31 Screams in October, Vol. 2, #12: Feast (2005)

Posted: October 13, 2015 in Movie Review
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Feast (2005)

Director: John Gulager

Starring: Balthazar Getty, Navi Rawat, Henry Rollins, Judah Friedlander, Josh Zuckerman, Jason Mewes, Jenny Wade, Krista Allen, Clu Gulager

Going without a subscription to HBO (and other networks) has meant more than having to rely on others for my “Game of Thrones” fix. It has left me largely oblivious to the rest of that channel’s programming, as well. In 2005, Bravo presented one season of a documentary/contest series called “Project Greenlight.” Until quite recently, I had no clue that this was the show’s third year on television, the first two of its history having been spent on HBO, and having resurfaced there in 2015 after a long hiatus for Season 4. The purpose of the show is something I find very appealing, as rookie filmmakers are given their first crack at directing a feature-length film. The screenplay selected for Season 3 was the action-horror monster movie “Feast.”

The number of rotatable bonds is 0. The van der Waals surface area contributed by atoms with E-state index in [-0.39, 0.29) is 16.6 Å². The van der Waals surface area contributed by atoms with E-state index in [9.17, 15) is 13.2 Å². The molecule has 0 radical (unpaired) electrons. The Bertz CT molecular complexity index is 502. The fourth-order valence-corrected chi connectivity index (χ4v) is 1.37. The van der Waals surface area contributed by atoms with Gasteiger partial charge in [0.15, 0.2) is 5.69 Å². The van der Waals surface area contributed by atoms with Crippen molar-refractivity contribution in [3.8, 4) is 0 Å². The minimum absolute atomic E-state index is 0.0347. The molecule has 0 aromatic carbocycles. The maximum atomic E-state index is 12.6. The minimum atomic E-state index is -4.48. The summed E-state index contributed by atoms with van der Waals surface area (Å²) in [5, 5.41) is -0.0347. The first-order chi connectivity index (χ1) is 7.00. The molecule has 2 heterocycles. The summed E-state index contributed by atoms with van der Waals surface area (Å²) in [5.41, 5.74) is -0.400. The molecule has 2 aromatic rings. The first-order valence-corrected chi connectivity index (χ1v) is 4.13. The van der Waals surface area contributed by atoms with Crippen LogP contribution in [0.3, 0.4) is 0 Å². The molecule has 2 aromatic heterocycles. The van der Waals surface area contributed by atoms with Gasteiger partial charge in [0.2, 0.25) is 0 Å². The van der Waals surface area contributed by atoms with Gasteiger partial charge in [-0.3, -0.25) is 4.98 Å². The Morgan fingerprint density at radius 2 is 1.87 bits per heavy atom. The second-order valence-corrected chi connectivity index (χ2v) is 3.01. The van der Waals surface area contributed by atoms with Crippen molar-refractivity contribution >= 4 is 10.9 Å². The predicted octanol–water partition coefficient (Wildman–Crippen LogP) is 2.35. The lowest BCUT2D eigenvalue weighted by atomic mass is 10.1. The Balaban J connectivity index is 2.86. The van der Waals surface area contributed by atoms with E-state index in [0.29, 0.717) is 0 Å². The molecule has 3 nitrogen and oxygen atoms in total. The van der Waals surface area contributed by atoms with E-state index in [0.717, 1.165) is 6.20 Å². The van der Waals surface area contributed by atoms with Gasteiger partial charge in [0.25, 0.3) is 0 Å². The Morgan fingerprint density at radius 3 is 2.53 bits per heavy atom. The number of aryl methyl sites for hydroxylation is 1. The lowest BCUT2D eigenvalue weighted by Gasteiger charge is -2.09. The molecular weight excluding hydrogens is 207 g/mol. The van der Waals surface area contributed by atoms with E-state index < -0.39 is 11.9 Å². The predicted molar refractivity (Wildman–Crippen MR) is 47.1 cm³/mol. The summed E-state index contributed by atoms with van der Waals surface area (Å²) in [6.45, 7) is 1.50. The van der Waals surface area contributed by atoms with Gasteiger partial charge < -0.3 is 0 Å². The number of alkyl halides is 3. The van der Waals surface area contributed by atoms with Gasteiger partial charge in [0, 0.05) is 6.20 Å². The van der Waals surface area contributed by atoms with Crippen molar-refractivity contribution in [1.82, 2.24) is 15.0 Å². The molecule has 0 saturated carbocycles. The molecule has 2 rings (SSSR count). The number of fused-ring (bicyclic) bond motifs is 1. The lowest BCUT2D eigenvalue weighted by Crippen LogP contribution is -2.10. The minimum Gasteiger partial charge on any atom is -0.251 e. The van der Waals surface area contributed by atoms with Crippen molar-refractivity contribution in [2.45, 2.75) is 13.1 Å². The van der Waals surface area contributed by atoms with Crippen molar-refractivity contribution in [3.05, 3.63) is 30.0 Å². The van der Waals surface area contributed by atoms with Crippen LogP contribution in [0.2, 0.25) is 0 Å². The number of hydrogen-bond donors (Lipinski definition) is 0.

A group comprised of just about every social stereotype you can think of are all gathered in the same bar for what looks to be an otherwise quiet night of drinking, flirting and gambling on billiards. Each character is introduced with text which 1) identifies them by nickname only, 2) lists their occupation and 3) their life expectancy. Each character profile is more comical than the last. It’s clear from the start that the screenwriters are intent on disrupting the comfort zone provided by horror conventions. Illustrating this point, the action begins with a man identified as “Hero” entering the bar, telling everyone to lock the place down and to prepare for something terrible closing in on their position, offering the head of one of the monsters as proof that he’s to be taken seriously. He then declares himself to be “the guy who’s gonna save your asses”… and is then promptly pulled through a window and decapitated.